Build your sustainable dream home

A newly formed group, BC Alternative Housing Society, will hold the first of a series of workshops on building sustainable homes.

Have you ever considered learning how to build your own sustainable dream home?

A newly formed group, BC Alternative Housing Society, will hold the first of a series of workshops to teach you how for $35, or $45 for a couple. The first one will be held in Courtenay this Saturday from 9 a.m. to 5 p.m. and Sunday from 1 p.m. to finish.

“There are many examples of truly alternative, sustainable and potentially affordable ways to build your home, such as stackwall, Earthships, cob and straw bale. Our workshop will be starting simple, with a small wall made from stackwall,” says Richard Drake, BCHS president.

Stackwall typically consists of stacking lengths of cordwood for walls, similar to a wood pile joined by mortar. What makes this type of house sustainable and affordable is the wood — usually cedar — can often be found for free, and can be assembled by a novice. It is strong and replaces the many layers of a conventional home.

“The buzzwords of green and affordable homes have gained a lot of popularity in recent times,” Drake said. “However, the examples are few and far between here in the Valley, and few in BC. BCHS’ mandate is to both teach people how to build their own homes using relatively simple techniques, and to radically reduce the ecological footprint. Although examples exist of these types of buildings, most often they are off the radar in more remote locations. Our aim is to work within the regulatory system to introduce these on a much wider basis.”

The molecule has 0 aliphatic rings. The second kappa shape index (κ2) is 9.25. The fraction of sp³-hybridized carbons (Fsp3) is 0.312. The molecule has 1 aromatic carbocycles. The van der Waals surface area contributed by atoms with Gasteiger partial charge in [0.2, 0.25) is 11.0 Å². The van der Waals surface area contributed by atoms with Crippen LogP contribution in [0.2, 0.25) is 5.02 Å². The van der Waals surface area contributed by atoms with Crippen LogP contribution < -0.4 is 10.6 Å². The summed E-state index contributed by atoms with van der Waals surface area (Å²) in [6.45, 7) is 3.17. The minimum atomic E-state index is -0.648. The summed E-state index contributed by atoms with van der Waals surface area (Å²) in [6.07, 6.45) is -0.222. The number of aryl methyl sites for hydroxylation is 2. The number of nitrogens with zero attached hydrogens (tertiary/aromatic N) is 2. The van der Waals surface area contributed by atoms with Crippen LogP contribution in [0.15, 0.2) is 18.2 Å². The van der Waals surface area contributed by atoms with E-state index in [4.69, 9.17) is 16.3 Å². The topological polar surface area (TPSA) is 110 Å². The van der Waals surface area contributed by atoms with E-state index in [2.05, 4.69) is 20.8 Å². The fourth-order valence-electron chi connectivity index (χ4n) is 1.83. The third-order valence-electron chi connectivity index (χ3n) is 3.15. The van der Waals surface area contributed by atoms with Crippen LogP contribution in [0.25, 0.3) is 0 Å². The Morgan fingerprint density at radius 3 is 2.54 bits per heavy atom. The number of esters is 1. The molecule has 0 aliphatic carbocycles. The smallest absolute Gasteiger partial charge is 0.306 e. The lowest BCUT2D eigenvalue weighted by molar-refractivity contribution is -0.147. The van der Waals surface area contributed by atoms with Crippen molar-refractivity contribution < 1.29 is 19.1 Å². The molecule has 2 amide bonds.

The workshop will be hands on where participants do the building. This will include log preparation, foundation layout and assembly of the wall. Workshops will be fun and sociable. Stackwall lends itself to incorporating all kinds of designs, so you can be as creative as you want.

Other workshops are planned. One will be an Earthship created by Mike Reynolds of the movie Garbage Warrior using rammed earth in old tyres and other reclaimed materials. Such buildings can be totally off the grid where the house is self-sustaining.

For more information contact Ed Wishart at 250-218-4098 or Drake at 250-898-4713, or email

— BC Alternative Housing Society

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